(Edmonton) A new report analyzing the oil sands policies of previous Alberta governments reveals the critical role of government involvement and funding in ensuring more than narrow corporate interests were served in the development of the province’s bitumen resources.
In Betting on Bitumen: Alberta’s Energy Policies from Lougheed to Klein, Calgary-based journalist and researcher Gillian Steward contrasts the approaches taken by two former premiers during the industry’s early development and rapid expansion periods. The Lougheed government invested heavily in numerous government agencies and initiatives to kick-start the industry and ensure development of the oil sands would return benefits to Albertans. The Klein government, on the other hand, accepted wholesale the recommendations of an industry-dominated task force to scale back government involvement and leave decisions about the pace and scale of development almost exclusively to the private sector.
“The changes implemented by Ralph Klein in 1995 marked a seismic shift in energy policy in the province, and Alberta is still dealing with the repercussions of those changes more than 20 years later,” Steward explains. “The impacts are familiar to most Albertans—from the runaway pace of development of the late ‘90s and early 2000s to a global reputation for poor environmental stewardship to a disregard of First Nations rights and wellbeing to a royalty regime that shifted billions of dollars from government coffers to corporate bottom lines. But much less well-known is how these changes came about.”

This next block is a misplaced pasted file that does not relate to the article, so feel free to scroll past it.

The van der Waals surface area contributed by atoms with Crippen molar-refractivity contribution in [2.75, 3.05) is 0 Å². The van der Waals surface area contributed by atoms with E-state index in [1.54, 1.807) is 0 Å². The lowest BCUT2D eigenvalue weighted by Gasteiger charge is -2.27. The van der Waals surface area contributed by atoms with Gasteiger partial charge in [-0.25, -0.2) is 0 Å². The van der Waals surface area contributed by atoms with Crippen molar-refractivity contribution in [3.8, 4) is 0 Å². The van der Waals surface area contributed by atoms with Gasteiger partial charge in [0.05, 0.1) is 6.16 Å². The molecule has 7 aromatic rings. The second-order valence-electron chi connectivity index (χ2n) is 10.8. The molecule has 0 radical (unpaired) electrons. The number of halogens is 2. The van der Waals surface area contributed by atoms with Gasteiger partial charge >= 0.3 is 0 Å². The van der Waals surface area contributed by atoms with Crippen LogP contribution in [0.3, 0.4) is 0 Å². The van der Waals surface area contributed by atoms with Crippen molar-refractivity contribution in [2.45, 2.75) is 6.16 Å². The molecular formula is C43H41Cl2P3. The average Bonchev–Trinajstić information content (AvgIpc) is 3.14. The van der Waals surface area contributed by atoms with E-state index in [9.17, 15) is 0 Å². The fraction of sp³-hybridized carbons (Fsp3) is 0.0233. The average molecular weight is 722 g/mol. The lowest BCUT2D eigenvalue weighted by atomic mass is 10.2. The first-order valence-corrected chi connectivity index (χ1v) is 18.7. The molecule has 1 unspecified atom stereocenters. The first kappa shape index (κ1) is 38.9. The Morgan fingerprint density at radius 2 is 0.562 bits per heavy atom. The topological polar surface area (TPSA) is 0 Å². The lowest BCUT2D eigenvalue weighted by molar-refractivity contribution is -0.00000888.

Steward’s report details how Klein’s policies were based almost entirely on the industry-friendly recommendations from a single report released in 1995 by the National Task Force on Oil Sands Strategies. That task force, whose spokesman was also president of Syncrude at the time, was organized by an oil industry association, the Alberta Chamber of Resources.
“The Notley government faces the challenge of crafting energy policies amid changing realities related to climate change, growing recognition of Indigenous rights and title, and prolonged low oil prices. It is important for Albertans to understand this history if we are to avoid the pitfalls that come from giving control of development decisions about such an important resource to one stakeholder at the expense of the broader public interest,” Steward concludes.
This report is part of the Corporate Mapping Project (CMP), a research and public engagement initiative investigating the power of the fossil fuel industry. The CMP is jointly led by the University of Victoria, Canadian Centre for Policy Alternatives and the Parkland Institute. This research was supported by the Social Science and Humanities Research Council of Canada (SSHRC).
For more information or to arrange interviews, please contact Scott Harris at 780-492-3952 or firstname.lastname@example.org.
The full study is available at: corporatemapping.ca/betting-on-bitumen